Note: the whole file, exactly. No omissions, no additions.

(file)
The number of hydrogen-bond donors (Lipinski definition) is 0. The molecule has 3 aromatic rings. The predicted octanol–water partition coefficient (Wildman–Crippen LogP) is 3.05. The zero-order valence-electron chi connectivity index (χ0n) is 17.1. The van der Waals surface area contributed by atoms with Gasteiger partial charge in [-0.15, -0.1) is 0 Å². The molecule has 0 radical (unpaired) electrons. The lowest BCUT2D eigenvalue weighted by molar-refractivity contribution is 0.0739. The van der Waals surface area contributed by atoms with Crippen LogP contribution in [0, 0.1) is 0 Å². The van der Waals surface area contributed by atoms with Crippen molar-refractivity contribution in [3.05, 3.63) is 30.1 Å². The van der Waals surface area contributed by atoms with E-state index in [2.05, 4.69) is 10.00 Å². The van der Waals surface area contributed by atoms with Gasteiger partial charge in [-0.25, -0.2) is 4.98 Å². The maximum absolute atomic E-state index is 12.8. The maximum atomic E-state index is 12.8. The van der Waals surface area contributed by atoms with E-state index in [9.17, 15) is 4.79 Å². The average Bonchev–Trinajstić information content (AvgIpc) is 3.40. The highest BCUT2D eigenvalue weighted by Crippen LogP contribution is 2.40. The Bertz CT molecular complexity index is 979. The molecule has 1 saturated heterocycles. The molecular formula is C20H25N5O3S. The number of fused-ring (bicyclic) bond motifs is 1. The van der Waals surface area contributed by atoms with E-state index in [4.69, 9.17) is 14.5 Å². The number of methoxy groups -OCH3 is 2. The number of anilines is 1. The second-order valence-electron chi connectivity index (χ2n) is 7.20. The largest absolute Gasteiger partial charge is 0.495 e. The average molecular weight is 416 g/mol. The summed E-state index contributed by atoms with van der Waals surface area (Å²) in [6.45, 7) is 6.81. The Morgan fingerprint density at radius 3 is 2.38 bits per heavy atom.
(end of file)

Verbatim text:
The number of hydrogen-bond donors (Lipinski definition) is 0. The molecule has 3 aromatic rings. The predicted octanol–water partition coefficient (Wildman–Crippen LogP) is 3.05. The zero-order valence-electron chi connectivity index (χ0n) is 17.1. The van der Waals surface area contributed by atoms with Gasteiger partial charge in [-0.15, -0.1) is 0 Å². The molecule has 0 radical (unpaired) electrons. The lowest BCUT2D eigenvalue weighted by molar-refractivity contribution is 0.0739. The van der Waals surface area contributed by atoms with Crippen LogP contribution in [0, 0.1) is 0 Å². The van der Waals surface area contributed by atoms with Crippen molar-refractivity contribution in [3.05, 3.63) is 30.1 Å². The van der Waals surface area contributed by atoms with E-state index in [2.05, 4.69) is 10.00 Å². The van der Waals surface area contributed by atoms with Gasteiger partial charge in [-0.25, -0.2) is 4.98 Å². The maximum absolute atomic E-state index is 12.8. The maximum atomic E-state index is 12.8. The van der Waals surface area contributed by atoms with E-state index in [9.17, 15) is 4.79 Å². The average Bonchev–Trinajstić information content (AvgIpc) is 3.40. The highest BCUT2D eigenvalue weighted by Crippen LogP contribution is 2.40. The Bertz CT molecular complexity index is 979. The molecule has 1 saturated heterocycles. The molecular formula is C20H25N5O3S. The number of fused-ring (bicyclic) bond motifs is 1. The van der Waals surface area contributed by atoms with E-state index in [4.69, 9.17) is 14.5 Å². The number of methoxy groups -OCH3 is 2. The number of anilines is 1. The second-order valence-electron chi connectivity index (χ2n) is 7.20. The largest absolute Gasteiger partial charge is 0.495 e. The average molecular weight is 416 g/mol. The summed E-state index contributed by atoms with van der Waals surface area (Å²) in [6.45, 7) is 6.81. The Morgan fingerprint density at radius 3 is 2.38 bits per heavy atom.